Vote, or else…
An on-line article in Der Spiegel today reports on the low turnout in last Sunday’s vote for the Eurpean Union’s parliamentary elections. “Across the 27-member bloc, just 42.9 percent of eligible voters cast their ballots. That marks the lowest turnout since direct voting began in 1979.” Various solutions to the problem are being proposed, including popular election to the EU’s Commission as well as of the EU’s president, which might spark greater interest.
There was also low voter turnout for the recent election in Germany, at which the Social Democrats did very poorly. Its parliamentarian, Jorn Thiessen has proposed that voters who don’t vote be fined: “We politicians are required to vote in parliament,” he told Bild. “One can require the same of voters in an election. Those who don’t cast their ballots should be fined €50. A democracy without democrats doesn’t work.” Spiegel comments:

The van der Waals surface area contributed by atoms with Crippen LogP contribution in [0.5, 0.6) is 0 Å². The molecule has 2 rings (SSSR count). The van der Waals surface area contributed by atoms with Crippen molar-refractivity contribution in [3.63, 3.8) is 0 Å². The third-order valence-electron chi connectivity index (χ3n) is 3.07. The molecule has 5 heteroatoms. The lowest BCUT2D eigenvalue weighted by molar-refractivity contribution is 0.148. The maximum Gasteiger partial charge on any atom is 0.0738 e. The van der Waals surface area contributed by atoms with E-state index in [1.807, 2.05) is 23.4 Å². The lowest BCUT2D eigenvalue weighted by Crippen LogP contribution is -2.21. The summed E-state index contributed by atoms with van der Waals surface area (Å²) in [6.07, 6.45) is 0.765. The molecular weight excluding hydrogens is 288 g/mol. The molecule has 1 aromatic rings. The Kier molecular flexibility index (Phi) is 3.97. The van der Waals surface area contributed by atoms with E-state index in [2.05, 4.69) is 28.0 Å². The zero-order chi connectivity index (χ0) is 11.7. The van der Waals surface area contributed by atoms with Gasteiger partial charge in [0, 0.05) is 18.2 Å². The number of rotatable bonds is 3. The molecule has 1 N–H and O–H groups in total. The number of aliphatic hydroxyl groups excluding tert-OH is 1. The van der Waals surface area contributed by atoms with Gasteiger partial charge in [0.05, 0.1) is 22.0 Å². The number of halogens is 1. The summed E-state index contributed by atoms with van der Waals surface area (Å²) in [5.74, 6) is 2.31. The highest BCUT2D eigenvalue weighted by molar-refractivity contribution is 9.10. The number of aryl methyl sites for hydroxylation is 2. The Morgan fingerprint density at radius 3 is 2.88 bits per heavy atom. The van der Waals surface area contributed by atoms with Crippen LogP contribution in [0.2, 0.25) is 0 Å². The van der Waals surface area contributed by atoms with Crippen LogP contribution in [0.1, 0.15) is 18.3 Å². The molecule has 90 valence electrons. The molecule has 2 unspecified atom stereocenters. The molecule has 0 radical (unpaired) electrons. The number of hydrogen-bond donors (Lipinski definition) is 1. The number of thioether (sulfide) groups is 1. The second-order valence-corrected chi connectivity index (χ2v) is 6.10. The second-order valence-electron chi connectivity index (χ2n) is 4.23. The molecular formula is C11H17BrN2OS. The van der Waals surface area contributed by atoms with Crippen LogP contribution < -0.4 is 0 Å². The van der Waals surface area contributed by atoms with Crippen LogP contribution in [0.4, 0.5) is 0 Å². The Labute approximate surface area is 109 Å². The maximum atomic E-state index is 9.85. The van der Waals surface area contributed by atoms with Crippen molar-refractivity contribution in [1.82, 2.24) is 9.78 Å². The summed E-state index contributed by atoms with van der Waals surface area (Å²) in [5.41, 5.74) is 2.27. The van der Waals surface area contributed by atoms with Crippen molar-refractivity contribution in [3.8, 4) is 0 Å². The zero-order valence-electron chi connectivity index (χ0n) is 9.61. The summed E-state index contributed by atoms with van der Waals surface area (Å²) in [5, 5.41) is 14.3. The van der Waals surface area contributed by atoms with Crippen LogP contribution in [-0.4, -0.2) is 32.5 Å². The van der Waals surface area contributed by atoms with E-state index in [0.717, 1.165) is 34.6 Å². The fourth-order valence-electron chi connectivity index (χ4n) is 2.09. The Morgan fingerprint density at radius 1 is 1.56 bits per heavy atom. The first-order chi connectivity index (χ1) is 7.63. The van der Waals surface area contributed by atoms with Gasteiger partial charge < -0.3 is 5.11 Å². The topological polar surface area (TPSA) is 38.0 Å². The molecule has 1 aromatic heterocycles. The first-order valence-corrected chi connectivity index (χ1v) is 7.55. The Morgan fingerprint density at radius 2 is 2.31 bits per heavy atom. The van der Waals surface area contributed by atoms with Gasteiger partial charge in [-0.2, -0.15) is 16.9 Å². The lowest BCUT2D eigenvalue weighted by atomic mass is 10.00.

Thiessen’s idea is not quite as outlandish as it may sound. Australia has enforced compulsory voting since 1924 and fines people between 20 and 70 Australian dollars should they provide no good reason for not having cast their ballots. Argentina is also a member of the elite, mandatory voting club.
There are also a few European members in that club, including Luxembourg and Belgium. Their turnouts in the European elections: 91 percent and 90.4 percent, respectively.
Good idea, or bad? Would it be unconstitutional in the USA?